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How to play successive notes with same finger
How to play successive notes on different strings with same finger
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timkoop
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December 1, 2016 - 8:41 am
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I've come across some songs where two successive notes need to be played with the same finger on different strings. How are you supposed to do this?

I've just been spanning both strings with one finger, but I'm not sure this technique will still work when I start learning vibrato.

Or are you supposed to awkwardly use a different finger?

Thanks

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damfino
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December 1, 2016 - 11:26 am
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So far most of the time I've been able to just keep using the same finger, but there have been songs and etudes where going through it the first time my teacher will have me use a different finger to play the note to keep it easier. So it might depend on the song what is easiest to do, and different for each player. 

I'm sure others with more playing experience will chime in with what they do, too 🙂

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Fiddlerman
Fort Lauderdale
December 5, 2016 - 8:34 am
Member Since: September 26, 2010
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timkoop, give us an example of that sheet music an we'll help you out. You basically shift or slide your finger depending on the part and interval.

"The richest person is not the one who has the most,
but the one who needs the least."

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coolpinkone
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December 6, 2016 - 2:16 pm
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Off hand I recall learning to roll the finger to the next string.  I only recall having to do this in two songs at this point.  Swallowtail Jig and the notes on the GD string on Sad Romance.  When I first started playing it was the best solution, sometimes now I notice that I just use the finger separately.  I guess it depends of the next few notes on what I commit to.  If that makes sense.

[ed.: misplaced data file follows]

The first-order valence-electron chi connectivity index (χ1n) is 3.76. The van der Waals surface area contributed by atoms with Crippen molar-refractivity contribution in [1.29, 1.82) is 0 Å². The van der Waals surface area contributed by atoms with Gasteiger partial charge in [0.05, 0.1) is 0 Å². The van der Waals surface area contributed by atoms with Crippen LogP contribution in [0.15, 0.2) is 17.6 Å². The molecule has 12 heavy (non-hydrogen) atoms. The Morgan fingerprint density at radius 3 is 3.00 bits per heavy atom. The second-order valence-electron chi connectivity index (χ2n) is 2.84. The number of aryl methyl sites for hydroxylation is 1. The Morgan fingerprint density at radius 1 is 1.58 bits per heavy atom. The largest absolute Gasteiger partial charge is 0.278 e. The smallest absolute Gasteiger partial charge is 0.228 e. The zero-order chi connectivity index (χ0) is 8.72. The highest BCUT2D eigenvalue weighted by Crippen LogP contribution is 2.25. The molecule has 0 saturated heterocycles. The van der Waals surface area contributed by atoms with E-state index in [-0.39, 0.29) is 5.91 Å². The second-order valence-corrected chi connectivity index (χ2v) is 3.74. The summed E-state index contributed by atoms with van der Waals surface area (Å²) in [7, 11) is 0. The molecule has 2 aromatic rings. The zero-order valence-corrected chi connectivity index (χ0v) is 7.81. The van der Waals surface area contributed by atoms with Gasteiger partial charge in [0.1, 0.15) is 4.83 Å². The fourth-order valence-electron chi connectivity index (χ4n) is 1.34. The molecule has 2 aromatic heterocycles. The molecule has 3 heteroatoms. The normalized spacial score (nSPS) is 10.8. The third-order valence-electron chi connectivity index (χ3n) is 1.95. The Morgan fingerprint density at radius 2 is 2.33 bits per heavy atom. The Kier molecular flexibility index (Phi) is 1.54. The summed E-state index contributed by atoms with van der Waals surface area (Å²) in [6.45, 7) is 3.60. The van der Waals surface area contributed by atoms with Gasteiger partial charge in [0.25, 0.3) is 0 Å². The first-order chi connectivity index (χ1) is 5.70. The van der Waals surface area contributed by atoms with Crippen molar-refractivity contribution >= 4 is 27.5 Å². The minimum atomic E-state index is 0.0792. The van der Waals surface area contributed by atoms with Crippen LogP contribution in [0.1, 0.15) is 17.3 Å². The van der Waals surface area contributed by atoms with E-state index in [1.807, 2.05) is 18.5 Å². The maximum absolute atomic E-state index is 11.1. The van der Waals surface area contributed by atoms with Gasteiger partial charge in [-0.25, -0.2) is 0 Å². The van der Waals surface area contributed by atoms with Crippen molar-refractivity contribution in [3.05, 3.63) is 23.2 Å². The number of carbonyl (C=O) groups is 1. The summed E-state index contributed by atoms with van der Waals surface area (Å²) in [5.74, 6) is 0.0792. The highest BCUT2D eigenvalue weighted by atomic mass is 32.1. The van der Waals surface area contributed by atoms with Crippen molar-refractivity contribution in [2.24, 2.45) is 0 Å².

Vibrato Desperato.... Desperately seeking vibrato

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timkoop
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December 20, 2016 - 11:07 pm
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Fiddlerman said
timkoop, give us an example of that sheet music an we'll help you out. You basically shift or slide your finger depending on the part and interval.  

Hark! The Harold Angels Sing, key of G. The notes for the words "Joyful all ye" are D D D G. That's the third finger on the A string then third finger on the D string, and there is no time for a pause between notes. There are a few other places in the song the same.

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Fiddlerman
Fort Lauderdale
December 21, 2016 - 8:41 am
Member Since: September 26, 2010
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So your trouble is going from the D on the A string to the G on the D string?
You should cover both strings with your 3rd finger and roll a bit to be more solid when you move over to the G on the D. 🙂
Let me know if you need a video or something.

"The richest person is not the one who has the most,
but the one who needs the least."

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Kittysoftpaws
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February 20, 2017 - 5:56 pm
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Here's another piece using the same notes. Bach's Minuet in G. Starts on  D on the A then G on the D string.  Still trying for sweet sounding but still getting a lot of "tinny" sound......Discouraging.

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damfino
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February 21, 2017 - 11:45 am
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I promise it really does get easier and less awkward feeling to play those kind of notes. If you aren't doing so already, practice playing just those two notes over and over, then add in the surrounding notes to make sure the whole thing is comfortable and natural, not just the two notes.

Usually when a note sequence is throwing me off my teacher will have me do it about 10 times in a row, if there is a slip up, start over at 1. She said this is how she practices to get things feeling natural, and not having to think about it so much when you go to play it. 

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Fiddlerman
Fort Lauderdale
February 28, 2017 - 10:34 am
Member Since: September 26, 2010
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That is great Mandy. Also, play it so slow that you can't make mistakes and the work up the tempo.

"The richest person is not the one who has the most,
but the one who needs the least."

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